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WVU Engineers Aim to Improve Coal Safety
Source: Buckhannon
Two West Virginia University engineers are developing new technologies for coal waste storage facilities that will detect and prevent potential failures like leakage of hazardous materials into the environment.

Guilherme Pereira, associate professor in the mechanical and aerospace engineering department and adjunct associate professor in the Lane Department of Computer Science and Electrical Engineering, and Ihsan Berk Tulu, Wayne and Kathy Richards Faculty Fellow and assistant professor of mining engineering, received nearly $500,000 in funding to conduct research that will deliver an aerial robot-enabled inspection and monitoring system for active and abandoned coal ash and tailings or waste storage facilities.

The goal of the project is to find a way to detect leakages and failures at coal waste facilities before tailings and coal ash are released into the environment. Tailings are waste materials left behind after extracting coal from the earth that are stored above-ground behind earthen dams, whereas coal ash is a residue left over from burning coal at power plants. Coal ash is one of the largest U.S. supplies of industrial waste, containing metals such as lead, mercury, chromium, selenium, cadmium and arsenic, that never biodegrade and are dangerous to humans.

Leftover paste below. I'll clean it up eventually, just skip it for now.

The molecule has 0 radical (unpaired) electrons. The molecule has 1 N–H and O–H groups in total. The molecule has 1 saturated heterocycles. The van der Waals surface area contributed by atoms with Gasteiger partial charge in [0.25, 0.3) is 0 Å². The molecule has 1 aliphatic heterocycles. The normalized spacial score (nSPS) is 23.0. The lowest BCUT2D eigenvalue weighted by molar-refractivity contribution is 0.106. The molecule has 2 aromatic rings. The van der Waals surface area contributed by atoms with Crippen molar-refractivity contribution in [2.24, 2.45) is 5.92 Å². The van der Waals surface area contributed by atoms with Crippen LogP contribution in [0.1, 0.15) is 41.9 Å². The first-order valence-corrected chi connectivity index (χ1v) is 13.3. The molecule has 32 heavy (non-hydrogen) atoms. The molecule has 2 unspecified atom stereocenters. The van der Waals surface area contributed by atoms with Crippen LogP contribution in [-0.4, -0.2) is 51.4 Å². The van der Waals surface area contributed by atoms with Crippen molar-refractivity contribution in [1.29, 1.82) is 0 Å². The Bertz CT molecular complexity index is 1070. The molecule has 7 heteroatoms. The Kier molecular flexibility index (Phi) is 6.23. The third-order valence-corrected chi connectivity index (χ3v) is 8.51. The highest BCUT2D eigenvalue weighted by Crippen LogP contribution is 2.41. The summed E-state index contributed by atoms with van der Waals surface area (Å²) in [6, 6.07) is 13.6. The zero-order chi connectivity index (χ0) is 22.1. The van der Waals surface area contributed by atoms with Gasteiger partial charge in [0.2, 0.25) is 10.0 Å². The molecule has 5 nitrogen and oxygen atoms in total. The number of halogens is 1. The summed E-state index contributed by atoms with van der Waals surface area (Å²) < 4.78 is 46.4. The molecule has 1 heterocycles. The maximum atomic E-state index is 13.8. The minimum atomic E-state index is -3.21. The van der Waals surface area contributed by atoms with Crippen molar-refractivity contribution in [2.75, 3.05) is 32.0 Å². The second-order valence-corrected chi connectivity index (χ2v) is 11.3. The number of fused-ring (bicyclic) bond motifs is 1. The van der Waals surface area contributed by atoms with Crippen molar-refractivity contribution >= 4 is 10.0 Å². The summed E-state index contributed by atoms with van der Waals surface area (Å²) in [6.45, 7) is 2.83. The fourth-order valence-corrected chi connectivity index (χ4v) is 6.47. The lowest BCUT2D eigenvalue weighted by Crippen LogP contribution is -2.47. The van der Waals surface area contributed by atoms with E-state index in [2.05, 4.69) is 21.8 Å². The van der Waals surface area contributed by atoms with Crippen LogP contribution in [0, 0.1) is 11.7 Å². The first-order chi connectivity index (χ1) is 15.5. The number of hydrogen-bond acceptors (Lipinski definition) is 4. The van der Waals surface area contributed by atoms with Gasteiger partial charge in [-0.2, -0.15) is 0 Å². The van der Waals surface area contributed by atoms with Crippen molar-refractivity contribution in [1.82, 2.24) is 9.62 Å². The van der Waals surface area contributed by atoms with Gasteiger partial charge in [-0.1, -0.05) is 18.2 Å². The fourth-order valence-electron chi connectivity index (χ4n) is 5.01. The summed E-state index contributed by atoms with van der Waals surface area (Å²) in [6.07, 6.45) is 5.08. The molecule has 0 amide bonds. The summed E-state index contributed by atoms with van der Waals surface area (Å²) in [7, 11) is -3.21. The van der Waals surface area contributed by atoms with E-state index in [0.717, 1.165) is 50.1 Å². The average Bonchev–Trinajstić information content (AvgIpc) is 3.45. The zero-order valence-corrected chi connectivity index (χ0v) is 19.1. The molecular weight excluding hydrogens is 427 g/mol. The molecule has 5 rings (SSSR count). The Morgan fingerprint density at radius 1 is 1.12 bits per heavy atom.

"Failure of these structures has been shown to be catastrophic, causing massive mudslides that have devastated entire communities and created irreversible environmental damage," Tulu said. "Industry and federal and state governments spend great effort and time inspecting these structures, finding hazards that might lead to wastewater leakages or failures."

Read the full article at MyBuckhannon.com.

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